Tuesday, July 18, 2006

FT Says Ireland Second Highest Income Level After Japan

The FT article begins as follows:

Ireland's miracle economy produced another miracle statistic this week – that it is now the world's second richest country. Only the Japanese, we were told, are better off. A 350 per cent growth of net wealth over 10 years had left the country with 30,000 millionaires among its 4m people.

The report by Bank of Ireland's private banking department is no doubt designed to feed the consumer confidence on which financial services thrive. But how realistic is it as a measure of the changes wrought in the past decade? [rest is pay-per-view]

Forbes says:

The International Monetary Fund predicts that the economy will grow 5% this year, compared with 2% for the rest of the eurozone; unemployment in Ireland, at 4.1%, is half that of the region as a whole, despite a baby boom a few decades ago that sent a lot of youngsters into the workforce. Ireland's 12.5% corporate tax rate, the lowest in Europe after Cyprus' 10%, has lured prosperous employers like Intel (nasdaq: INTC - news - people ) and Dell (nasdaq: DELL - news - people ).

Wikipedia has an interesting overall view. A few highpoints:

Irish in Eire own rather than rent at an ear-popping 80%, above the UK which also has more owners than renters, and way above most of Europe, where renting is the norm. The effect of home ownership has long been regarded everywhere as a stabilizing factor in the political landscape, while renters have restless unstabilizing tendencies.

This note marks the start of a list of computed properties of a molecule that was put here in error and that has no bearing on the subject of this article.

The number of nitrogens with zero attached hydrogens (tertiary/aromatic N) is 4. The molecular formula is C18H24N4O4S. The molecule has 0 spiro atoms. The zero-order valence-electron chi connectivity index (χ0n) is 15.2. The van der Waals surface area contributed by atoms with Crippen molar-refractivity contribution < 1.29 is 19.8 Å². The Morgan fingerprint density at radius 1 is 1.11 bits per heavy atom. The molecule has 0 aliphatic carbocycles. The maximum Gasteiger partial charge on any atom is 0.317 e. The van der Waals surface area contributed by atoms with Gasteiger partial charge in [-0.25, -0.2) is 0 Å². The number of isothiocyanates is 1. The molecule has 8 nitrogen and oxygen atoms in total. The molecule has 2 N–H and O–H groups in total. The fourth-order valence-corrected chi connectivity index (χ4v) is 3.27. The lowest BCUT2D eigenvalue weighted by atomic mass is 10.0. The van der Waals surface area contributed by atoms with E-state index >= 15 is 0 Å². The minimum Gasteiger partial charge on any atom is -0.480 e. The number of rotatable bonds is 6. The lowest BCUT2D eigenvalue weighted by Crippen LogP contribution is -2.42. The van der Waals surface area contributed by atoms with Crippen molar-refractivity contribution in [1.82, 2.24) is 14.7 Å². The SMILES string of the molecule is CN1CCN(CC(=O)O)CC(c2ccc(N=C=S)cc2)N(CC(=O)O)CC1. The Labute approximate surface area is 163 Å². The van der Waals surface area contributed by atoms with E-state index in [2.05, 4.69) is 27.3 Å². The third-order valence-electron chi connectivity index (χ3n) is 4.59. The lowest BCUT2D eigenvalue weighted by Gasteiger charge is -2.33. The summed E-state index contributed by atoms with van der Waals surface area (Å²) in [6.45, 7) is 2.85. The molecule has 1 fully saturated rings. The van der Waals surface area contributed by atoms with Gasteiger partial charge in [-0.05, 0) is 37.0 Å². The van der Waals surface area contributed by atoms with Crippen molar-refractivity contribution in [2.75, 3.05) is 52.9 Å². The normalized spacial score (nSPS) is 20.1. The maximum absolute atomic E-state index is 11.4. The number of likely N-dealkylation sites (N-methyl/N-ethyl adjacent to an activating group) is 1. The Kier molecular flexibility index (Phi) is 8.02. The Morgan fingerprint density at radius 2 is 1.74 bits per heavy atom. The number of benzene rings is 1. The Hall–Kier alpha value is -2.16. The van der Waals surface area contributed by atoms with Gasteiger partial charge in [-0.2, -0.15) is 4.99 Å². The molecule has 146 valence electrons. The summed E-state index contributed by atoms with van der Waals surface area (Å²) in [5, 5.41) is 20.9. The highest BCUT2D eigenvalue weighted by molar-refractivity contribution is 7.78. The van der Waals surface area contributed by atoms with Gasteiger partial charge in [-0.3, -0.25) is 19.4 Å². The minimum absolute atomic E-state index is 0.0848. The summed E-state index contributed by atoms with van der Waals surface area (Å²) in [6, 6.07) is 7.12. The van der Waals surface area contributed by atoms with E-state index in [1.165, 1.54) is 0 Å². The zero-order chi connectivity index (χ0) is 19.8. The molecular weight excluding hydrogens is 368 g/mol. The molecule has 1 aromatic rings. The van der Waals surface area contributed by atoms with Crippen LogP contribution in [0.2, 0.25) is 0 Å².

Irish corporate taxes are 12.5%, way below ex-socialist Britain and its rump representative on the island, Northern Ireland where 30% is the norm. Not surprisingly, Eire is booming, NI is stagnant and declining. UK Chancellor Gordon Brown heedlessly remains wedded to punitive corporate tax levels, cause that's what Das Kapital told him was the ticket.

I can recall my first visits to Britain, where the Southern Irish were the butt of all sorts of nasty jokes, most of them social put-downs or implying genetic inferiority. Now the situation is reversed economically, the Irish are quietly enjoying their unprecedented wealthiness. Their fabled good temperament and sportsmanship prevents them from putting on airs or lording it over former colonialists.

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